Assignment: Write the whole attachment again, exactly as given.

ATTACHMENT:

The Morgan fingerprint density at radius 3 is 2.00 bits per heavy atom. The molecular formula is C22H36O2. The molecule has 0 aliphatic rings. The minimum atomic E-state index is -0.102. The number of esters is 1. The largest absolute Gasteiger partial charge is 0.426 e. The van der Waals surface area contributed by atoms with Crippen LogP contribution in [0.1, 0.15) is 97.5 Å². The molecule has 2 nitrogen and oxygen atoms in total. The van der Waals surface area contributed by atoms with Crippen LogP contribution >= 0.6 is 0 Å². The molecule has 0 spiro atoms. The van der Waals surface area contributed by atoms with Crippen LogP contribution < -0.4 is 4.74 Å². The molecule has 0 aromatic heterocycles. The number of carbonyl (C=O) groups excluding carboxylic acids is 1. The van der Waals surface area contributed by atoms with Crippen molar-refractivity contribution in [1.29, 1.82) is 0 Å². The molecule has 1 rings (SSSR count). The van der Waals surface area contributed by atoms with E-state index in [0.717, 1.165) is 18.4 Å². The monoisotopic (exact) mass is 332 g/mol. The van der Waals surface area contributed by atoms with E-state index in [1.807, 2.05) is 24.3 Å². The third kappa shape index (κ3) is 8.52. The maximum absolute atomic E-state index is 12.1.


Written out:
The Morgan fingerprint density at radius 3 is 2.00 bits per heavy atom. The molecular formula is C22H36O2. The molecule has 0 aliphatic rings. The minimum atomic E-state index is -0.102. The number of esters is 1. The largest absolute Gasteiger partial charge is 0.426 e. The van der Waals surface area contributed by atoms with Crippen LogP contribution in [0.1, 0.15) is 97.5 Å². The molecule has 2 nitrogen and oxygen atoms in total. The van der Waals surface area contributed by atoms with Crippen LogP contribution >= 0.6 is 0 Å². The molecule has 0 spiro atoms. The van der Waals surface area contributed by atoms with Crippen LogP contribution < -0.4 is 4.74 Å². The molecule has 0 aromatic heterocycles. The number of carbonyl (C=O) groups excluding carboxylic acids is 1. The van der Waals surface area contributed by atoms with Crippen molar-refractivity contribution in [1.29, 1.82) is 0 Å². The molecule has 1 rings (SSSR count). The van der Waals surface area contributed by atoms with E-state index in [0.717, 1.165) is 18.4 Å². The monoisotopic (exact) mass is 332 g/mol. The van der Waals surface area contributed by atoms with E-state index in [1.807, 2.05) is 24.3 Å². The third kappa shape index (κ3) is 8.52. The maximum absolute atomic E-state index is 12.1.